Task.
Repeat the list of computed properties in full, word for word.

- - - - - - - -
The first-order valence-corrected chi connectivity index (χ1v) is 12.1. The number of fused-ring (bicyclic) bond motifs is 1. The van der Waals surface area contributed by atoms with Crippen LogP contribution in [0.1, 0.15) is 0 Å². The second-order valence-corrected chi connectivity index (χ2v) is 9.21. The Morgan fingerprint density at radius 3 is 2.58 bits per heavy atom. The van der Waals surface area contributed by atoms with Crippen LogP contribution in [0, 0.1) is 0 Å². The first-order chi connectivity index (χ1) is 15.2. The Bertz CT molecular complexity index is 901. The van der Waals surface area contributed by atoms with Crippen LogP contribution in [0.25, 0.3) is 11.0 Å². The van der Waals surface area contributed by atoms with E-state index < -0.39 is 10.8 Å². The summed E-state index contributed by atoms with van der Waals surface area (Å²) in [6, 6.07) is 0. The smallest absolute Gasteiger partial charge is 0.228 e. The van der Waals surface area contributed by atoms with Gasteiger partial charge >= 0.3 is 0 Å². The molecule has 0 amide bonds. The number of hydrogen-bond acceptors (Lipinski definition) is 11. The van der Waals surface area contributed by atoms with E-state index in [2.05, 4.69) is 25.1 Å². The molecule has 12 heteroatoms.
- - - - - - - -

The first-order valence-corrected chi connectivity index (χ1v) is 12.1. The number of fused-ring (bicyclic) bond motifs is 1. The van der Waals surface area contributed by atoms with Crippen LogP contribution in [0.1, 0.15) is 0 Å². The second-order valence-corrected chi connectivity index (χ2v) is 9.21. The Morgan fingerprint density at radius 3 is 2.58 bits per heavy atom. The van der Waals surface area contributed by atoms with Crippen LogP contribution in [0, 0.1) is 0 Å². The first-order chi connectivity index (χ1) is 15.2. The Bertz CT molecular complexity index is 901. The van der Waals surface area contributed by atoms with Crippen LogP contribution in [0.25, 0.3) is 11.0 Å². The van der Waals surface area contributed by atoms with E-state index < -0.39 is 10.8 Å². The summed E-state index contributed by atoms with van der Waals surface area (Å²) in [6, 6.07) is 0. The smallest absolute Gasteiger partial charge is 0.228 e. The van der Waals surface area contributed by atoms with Gasteiger partial charge >= 0.3 is 0 Å². The molecule has 0 amide bonds. The number of hydrogen-bond acceptors (Lipinski definition) is 11. The van der Waals surface area contributed by atoms with E-state index in [2.05, 4.69) is 25.1 Å². The molecule has 12 heteroatoms.